Fishing in the Backcountry is producing great numbers of sea trout, pompano, large jack crevalles, snappers, barracudas, and sharks. We fish artificial lures primarily and regularly find multiple species on the same lure. The trout bite in particular has been the best we have seen in years.
Flats fishing is rolling into the spring time patterns with good numbers of bonefish around. These fish are a blast on fly or light spinning gear. This fishery will only get better as the year progresses. There are still plenty of big barracudas on the flats as well. These toothy guys make awesome runs and can come flying out of the water during the fight. There have been some large fish taken on artificial lures up to 20 lbs in the last few weeks.
Tarpon fishing is starting to pick up as well. The resident gulf fish are moving into the local cuts and areas we like to fish in decent numbers already. We are getting a wide range of sizes from 15 lbs up to 60lbs at this point. This warm water may speed up the migratory fish, but we haven’t seen them here just yet. Stalking tarpon on flats and channel edges with flies can produce a lot of excitement and a great challenge. We can also use live bait or other artificial lures on spinning tackle to get the job done.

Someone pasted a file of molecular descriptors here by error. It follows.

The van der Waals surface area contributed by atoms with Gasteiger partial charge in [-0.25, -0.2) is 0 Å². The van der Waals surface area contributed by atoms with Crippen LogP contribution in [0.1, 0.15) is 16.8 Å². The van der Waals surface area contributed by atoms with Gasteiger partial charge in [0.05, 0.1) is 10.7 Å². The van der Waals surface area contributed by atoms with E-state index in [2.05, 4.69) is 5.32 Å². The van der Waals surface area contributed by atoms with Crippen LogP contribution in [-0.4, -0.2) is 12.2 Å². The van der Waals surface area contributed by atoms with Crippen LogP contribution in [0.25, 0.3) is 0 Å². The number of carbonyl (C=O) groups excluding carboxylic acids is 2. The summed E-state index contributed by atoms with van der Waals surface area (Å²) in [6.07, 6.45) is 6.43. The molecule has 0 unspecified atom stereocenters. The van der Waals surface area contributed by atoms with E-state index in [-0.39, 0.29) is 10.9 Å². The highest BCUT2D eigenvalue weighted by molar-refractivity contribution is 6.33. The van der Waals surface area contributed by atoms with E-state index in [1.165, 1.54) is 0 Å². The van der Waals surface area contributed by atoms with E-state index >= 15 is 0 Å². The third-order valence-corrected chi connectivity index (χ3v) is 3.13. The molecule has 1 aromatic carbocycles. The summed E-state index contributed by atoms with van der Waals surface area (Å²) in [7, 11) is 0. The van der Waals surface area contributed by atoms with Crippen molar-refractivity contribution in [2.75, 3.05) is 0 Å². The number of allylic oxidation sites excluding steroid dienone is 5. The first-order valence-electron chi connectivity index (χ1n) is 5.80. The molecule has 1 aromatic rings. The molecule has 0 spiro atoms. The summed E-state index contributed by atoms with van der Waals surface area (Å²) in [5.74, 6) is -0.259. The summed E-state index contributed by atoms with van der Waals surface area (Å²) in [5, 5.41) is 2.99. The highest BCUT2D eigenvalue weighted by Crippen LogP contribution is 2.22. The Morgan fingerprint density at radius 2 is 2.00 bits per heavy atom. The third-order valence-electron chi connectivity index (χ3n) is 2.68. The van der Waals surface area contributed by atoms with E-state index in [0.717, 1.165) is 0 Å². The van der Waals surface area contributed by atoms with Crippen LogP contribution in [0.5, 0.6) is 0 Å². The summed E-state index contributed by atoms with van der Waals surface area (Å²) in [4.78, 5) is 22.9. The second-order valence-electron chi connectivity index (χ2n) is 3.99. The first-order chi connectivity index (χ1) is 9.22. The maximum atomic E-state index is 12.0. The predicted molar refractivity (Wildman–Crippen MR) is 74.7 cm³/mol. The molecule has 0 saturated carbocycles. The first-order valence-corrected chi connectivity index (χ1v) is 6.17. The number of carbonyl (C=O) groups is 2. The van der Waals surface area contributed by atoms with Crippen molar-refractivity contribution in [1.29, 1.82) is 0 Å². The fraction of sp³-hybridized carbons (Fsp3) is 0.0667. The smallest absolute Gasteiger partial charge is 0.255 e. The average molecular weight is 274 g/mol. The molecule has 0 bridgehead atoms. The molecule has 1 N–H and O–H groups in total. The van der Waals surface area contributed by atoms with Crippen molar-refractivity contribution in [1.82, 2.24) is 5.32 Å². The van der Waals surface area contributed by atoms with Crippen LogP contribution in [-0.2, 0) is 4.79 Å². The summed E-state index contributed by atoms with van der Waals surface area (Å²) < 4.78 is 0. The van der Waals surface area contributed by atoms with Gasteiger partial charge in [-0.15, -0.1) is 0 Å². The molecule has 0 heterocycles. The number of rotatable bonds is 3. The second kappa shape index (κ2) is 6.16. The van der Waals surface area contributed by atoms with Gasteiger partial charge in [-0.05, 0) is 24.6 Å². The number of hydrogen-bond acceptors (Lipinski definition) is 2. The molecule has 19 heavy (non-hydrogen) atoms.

Overall, it has been a great winter. Things are getting busier by the day and it’s shaping up to be a great year all around. Prime Tarpon dates are filling up, but there are still a few available. If you’ve never done any fishing in Key West, you should do yourself a favor and take the plunge. You won’t regret it.
Captain Brian Stilley is a Florida native who has fished all over the waters of his home state. He started Low Key Angling to provide top quality fishing charters with a focus on customer service, teaching techniques that catch fish, and providing an experience of a lifetime. Key West is a small island with a lot of fishing guides. Low Key Angling aims to set the standard with top of the line equipment, a new boat that is meticulously maintained, and the experience to put anglers on fish consistently.